Famed “Saw” sequel director Darren Lynn Bousman took on the daunting task of trying to continue the beloved franchise this year for an astonishing ninth film in the series featuring a mystery thriller mixed with some familiar human mutilations.
Critics weren’t impressed but its UHD debut lets home theater fans decide whether Spiral: from the book of Saw (Lionsgate Home Entertainment, Rated R, 2.39: 1 aspect ratio, 93 minutes, $ 39.99) lives up to its ghoulish origins.
The story finds a gray-haired police detective, Ezekiel Banks (Chris Rock), who must work with his rookie partner, Detective William Schenkto (Max Minghella) to solve a series of gruesome police murders reminiscent of the serial killer Jigsaw.
As the investigation triggered by the gruesome death of a former associate continues, Zeke must deal with an authoritarian retired homicide detective father, Marcus (Samuel L. Jackson), who turns out to be his landlord, and long-standing problems with his fellow officers afterward. that he turned into a dirty cop.
When the killer starts leaving boxes of body parts as clues, Zeke finds himself involved in a twisted game.
As usual, the diabolical traps set by the killer leave behind heaps of bloody human carnage (fingers plucked graphically from the hands is especially disgusting) but, unfortunately, the traps are uninspired and the plot doesn’t bring anything new to the series except a very mature comedian turned dramatic actor.
Yes, Mr. Rock carries the film mediocre, thanks to his edgy humor unleashed like a sharp knife and twinned with his Serpico-like police character overloaded with bitterness and hatred for his world.
Fans of “Saw” won’t be impressed with the killer and his absurd voicemail (which sounds like Ned Ryerson from “Groundhog Day”), the lack of an appearance from the original Jigsaw, and the abrupt, jaw-dropping and unsatisfying ending.
However, 4K streaming offers a presentation that is as sharp and colorful as you can expect, considering that the source material from the digital camera captures up to 6K of visual information.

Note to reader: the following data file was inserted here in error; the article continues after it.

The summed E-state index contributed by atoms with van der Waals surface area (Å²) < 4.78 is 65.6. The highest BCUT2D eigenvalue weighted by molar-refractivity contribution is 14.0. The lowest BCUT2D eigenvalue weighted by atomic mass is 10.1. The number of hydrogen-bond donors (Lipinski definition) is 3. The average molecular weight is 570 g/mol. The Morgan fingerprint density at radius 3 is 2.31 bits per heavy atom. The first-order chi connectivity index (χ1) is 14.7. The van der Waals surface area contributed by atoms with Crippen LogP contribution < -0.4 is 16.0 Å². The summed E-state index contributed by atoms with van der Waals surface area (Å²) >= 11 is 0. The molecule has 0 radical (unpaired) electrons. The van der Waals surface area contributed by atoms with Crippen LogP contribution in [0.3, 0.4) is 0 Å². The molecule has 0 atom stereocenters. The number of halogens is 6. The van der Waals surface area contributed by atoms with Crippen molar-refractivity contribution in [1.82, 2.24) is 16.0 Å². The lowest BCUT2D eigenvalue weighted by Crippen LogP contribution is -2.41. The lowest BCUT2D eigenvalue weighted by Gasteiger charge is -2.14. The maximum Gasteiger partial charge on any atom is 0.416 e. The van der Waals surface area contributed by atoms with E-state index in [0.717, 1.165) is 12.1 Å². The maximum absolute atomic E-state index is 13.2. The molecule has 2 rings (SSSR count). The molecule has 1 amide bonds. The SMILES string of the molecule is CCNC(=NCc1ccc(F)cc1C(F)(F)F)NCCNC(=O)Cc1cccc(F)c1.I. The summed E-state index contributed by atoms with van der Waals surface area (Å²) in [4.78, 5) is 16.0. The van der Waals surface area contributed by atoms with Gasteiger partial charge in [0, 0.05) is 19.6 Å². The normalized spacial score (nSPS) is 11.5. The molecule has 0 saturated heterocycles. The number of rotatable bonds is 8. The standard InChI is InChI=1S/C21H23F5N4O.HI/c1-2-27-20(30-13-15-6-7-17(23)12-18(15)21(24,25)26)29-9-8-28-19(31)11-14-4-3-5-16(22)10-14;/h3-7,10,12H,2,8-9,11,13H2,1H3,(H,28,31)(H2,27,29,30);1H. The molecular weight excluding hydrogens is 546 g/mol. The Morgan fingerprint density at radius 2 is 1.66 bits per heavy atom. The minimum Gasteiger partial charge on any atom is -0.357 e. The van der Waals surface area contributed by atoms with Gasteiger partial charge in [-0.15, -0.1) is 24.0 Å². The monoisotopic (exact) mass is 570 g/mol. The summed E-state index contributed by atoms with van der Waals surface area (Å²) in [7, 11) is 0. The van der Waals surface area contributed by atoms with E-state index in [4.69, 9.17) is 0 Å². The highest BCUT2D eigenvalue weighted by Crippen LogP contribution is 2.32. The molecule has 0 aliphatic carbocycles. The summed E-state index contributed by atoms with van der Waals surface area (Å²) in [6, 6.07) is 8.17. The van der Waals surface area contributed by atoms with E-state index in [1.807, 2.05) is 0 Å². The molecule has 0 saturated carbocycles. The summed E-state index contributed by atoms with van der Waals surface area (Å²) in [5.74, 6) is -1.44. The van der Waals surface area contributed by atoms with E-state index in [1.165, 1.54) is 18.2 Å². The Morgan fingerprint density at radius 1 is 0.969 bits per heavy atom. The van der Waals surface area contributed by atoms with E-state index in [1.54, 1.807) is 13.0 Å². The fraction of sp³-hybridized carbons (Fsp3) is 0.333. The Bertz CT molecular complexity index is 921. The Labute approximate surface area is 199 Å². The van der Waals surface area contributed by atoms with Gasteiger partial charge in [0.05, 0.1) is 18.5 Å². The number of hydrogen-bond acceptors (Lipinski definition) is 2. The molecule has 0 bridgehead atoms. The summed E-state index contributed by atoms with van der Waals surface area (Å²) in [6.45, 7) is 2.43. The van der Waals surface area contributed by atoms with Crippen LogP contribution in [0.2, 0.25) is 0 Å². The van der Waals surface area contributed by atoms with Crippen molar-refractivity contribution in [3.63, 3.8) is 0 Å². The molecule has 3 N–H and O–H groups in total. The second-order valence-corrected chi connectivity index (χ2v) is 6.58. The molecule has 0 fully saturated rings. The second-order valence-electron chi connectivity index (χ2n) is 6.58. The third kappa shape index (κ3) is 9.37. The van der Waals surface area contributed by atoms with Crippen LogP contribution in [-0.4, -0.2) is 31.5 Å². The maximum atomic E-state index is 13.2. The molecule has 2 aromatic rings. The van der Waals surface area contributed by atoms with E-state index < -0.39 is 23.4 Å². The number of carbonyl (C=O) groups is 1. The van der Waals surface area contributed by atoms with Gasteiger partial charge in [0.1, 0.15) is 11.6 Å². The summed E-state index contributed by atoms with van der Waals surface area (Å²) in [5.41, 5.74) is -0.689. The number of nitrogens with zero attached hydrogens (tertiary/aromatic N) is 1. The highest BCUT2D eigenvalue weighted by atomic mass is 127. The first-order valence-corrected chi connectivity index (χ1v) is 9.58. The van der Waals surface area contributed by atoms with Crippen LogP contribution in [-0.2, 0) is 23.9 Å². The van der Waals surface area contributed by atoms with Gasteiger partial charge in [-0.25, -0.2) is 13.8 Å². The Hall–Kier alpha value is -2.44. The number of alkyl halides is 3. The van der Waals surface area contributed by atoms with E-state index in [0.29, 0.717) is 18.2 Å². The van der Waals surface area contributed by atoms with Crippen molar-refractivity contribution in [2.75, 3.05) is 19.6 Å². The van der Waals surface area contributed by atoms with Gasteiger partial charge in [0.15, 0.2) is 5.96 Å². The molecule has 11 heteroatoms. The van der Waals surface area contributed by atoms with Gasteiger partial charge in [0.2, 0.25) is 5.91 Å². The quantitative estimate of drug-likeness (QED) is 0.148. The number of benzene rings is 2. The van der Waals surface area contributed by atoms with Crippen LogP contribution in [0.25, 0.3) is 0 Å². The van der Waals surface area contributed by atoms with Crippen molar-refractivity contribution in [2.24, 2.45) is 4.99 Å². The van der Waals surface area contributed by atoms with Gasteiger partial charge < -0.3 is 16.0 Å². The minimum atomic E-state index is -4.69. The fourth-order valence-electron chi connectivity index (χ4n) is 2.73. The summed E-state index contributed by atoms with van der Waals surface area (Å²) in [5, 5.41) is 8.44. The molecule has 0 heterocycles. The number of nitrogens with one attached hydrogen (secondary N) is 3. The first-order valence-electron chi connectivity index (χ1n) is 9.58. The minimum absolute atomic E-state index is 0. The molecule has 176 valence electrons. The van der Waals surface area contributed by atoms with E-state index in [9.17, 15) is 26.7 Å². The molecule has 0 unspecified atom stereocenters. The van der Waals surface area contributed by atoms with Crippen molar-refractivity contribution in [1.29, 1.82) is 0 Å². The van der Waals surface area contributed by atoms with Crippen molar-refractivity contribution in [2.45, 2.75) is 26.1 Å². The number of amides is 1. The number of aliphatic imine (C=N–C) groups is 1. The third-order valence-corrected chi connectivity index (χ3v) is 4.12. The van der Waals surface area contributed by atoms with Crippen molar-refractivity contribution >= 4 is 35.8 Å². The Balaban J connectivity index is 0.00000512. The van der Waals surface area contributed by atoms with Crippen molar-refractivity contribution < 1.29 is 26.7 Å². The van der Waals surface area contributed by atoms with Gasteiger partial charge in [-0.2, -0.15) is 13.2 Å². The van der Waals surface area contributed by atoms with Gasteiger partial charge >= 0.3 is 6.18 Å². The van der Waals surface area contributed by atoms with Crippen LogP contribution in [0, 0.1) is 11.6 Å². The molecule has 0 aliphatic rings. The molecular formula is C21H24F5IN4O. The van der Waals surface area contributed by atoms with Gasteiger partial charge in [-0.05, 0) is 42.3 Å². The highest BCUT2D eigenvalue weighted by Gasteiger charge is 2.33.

Of course, that’s not so good for those squeamish during those gory and excessively gory deaths.
Best extras: Movie-loving viewers will really appreciate the unnecessary overhead of deconstructing the movie on the 4K disc starting with two optional comment tracks.
First, a passionate Mr. Lynn Bousman, with a bit of a game show announcing voice, along with co-writer Josh Stolberg and the musical composer of all the “Saw” films, Charlie Clouser, provide an uninterrupted appreciation of the cast. , the team and their efforts.
It’s the better of the two tracks, not just to get a music director’s perspective, but the trio work together, asking each other questions to trigger more memories as they delve deeper into the film.
Below, producers Oren Koules and Mark Burg offer a less chatty but more in-depth production commentary, as well as insight into the Saw franchise. They let us know details such as that the subway set cost $ 300,000 (the most of any “Saw” movie), there was a confrontation with the director about a scene using a Steadicam, the length of a human tongue and using an actor. who refused to curse.
Now let’s add a five-part, one-hour documentary on the making of the film, starting with the franchise’s origins and diving into new production that spans cast, comedy, cinematography, editing, and music. Viewers get a lot of comments from Mr. Rock as he tries to explain the creation of a “48 hours” and “seven” story.
The jet layers get a little over the top, but it’s a much more in-depth, informative, and well-constructed overview of what the movie deserves.
The director also offers a detailed nine-minute breakdown of the traps which, once again, does a fantastic job of explaining some cinematic magic for a not-so-great movie.
And, viewers even get a 6-minute look at the marketing for the “Saw” franchise that often talks about the iconic posters.
I wish “Spiral: From the Book of Saw” had been as good as the cast and crew’s appreciation.
Suffice it to report that fans will want to own this bundle, but the extras far outshine the final movie.